717 Future Architecture Decision Points

Tuesday, 9 January 2018
Exhibit Hall 3 (ACC) (Austin, Texas)
Frank W. Gallagher III, NESDIS, Silver Spring, MD; and K. St. Germain and M. W. Maier

The National Oceanic and Atmospheric Administration (NOAA) has conducted a study, the NOAA Satellite Observing System Architecture (NSOSA) study, to plan for the next generation of weather satellites following the GOES-R and JPSS series of operational satellites. This study has been used, and will continue to be used, as a basis for informed decision making by NOAA Leadership. Before any specific architecture can be chosen as “the future NOAA architecture”, several major strategic questions need to be answered. Among them include 1) whether there is a compelling reason to move away from the current assignment of instruments to orbits to some new “radical alternative”, 2) whether additional orbits would have high value for inclusion in a future architecture, and 3) whether there is a strict requirement to maintain current instruments (and specific types of measurements) to current orbits. Each of these questions will be addressed in terms of various architecture implementations and the ramification of perusing a particular course of action based on each decision.

The answer to the first question would provide guidance to the overall makeup of the constellation by determining if a radical change to the current collection architecture is warranted. The alternatives, which are not orthogonal or exclusive, generally fall into three categories:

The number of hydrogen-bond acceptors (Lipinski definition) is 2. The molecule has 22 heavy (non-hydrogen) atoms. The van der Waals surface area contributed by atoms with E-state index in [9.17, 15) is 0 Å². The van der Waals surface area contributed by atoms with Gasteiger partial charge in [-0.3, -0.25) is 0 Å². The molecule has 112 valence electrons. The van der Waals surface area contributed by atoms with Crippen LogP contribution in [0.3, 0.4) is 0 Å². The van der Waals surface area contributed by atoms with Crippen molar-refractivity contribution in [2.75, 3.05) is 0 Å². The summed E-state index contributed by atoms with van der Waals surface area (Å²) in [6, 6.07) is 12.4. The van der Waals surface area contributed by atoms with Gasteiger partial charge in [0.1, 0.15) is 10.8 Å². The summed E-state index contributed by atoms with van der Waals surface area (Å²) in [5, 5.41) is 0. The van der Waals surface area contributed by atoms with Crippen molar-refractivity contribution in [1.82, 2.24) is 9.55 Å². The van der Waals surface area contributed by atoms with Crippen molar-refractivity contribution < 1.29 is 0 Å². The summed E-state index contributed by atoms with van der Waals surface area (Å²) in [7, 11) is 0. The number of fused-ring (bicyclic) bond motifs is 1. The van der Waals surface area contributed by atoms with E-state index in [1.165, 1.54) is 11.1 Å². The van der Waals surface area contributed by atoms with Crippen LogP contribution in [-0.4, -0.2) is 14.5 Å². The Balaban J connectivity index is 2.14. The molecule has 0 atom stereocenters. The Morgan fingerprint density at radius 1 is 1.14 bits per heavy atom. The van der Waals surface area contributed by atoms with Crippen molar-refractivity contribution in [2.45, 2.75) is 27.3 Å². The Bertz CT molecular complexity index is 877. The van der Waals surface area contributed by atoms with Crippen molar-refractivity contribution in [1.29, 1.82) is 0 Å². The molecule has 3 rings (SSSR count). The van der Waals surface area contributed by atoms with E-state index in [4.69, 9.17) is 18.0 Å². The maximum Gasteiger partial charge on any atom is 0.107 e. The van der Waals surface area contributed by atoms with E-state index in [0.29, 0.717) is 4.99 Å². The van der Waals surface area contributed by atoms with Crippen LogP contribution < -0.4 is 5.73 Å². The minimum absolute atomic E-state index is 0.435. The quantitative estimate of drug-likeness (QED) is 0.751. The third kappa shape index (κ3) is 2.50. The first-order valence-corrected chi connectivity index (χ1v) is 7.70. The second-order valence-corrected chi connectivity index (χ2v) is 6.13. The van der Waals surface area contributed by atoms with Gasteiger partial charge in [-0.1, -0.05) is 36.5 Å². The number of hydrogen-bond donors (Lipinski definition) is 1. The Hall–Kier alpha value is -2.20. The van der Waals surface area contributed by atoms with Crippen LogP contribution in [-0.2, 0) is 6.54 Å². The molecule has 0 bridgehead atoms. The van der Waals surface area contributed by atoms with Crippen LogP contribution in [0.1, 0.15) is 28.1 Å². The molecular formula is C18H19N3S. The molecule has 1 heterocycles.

• Extending real-time weather imagery coverage to the whole globe, or, at least, most of the globe.
  • Greatly increasing the temporal and/or spatial resolution of global radiance collection (1 hour and 1 km, for example).
  • Collecting data in a strongly adaptive means where resolution in space and time is directly related to model uncertainties and local rate and scale of change.

Coupled to this is the potential of moving away from an architecture dominated by a few, large, expensive satellites (e.g., the current GOES-R and JPSS satellites) that have a slow technological rate of change to something more distributed and agile. The most revolutionary change would link such a change in the physical and programmatic architecture of the satellites to a change to the fundamental collection approach, as in the three points given above.

The answer to the second question would address whether the incorporation of new orbits would be beneficial as an addition to the current sun-synchronous polar and geostationary orbits. These new orbits would provide a currently unavailable geometry for collecting real time imagery and radiances over portions of the earth that are currently not operationally covered by such capabilities. The Tundra orbit will be examined for this new capability.

The answer to the third question would decide the nature of how NOAA constructs the future constellation of environmental satellites. NOAA can either ensure that existing capability be strictly maintained or whether some current measurements can be traded for a potentially higher cost-value collection. Examples of possible trade-offs will be given for a particular constellation cost.

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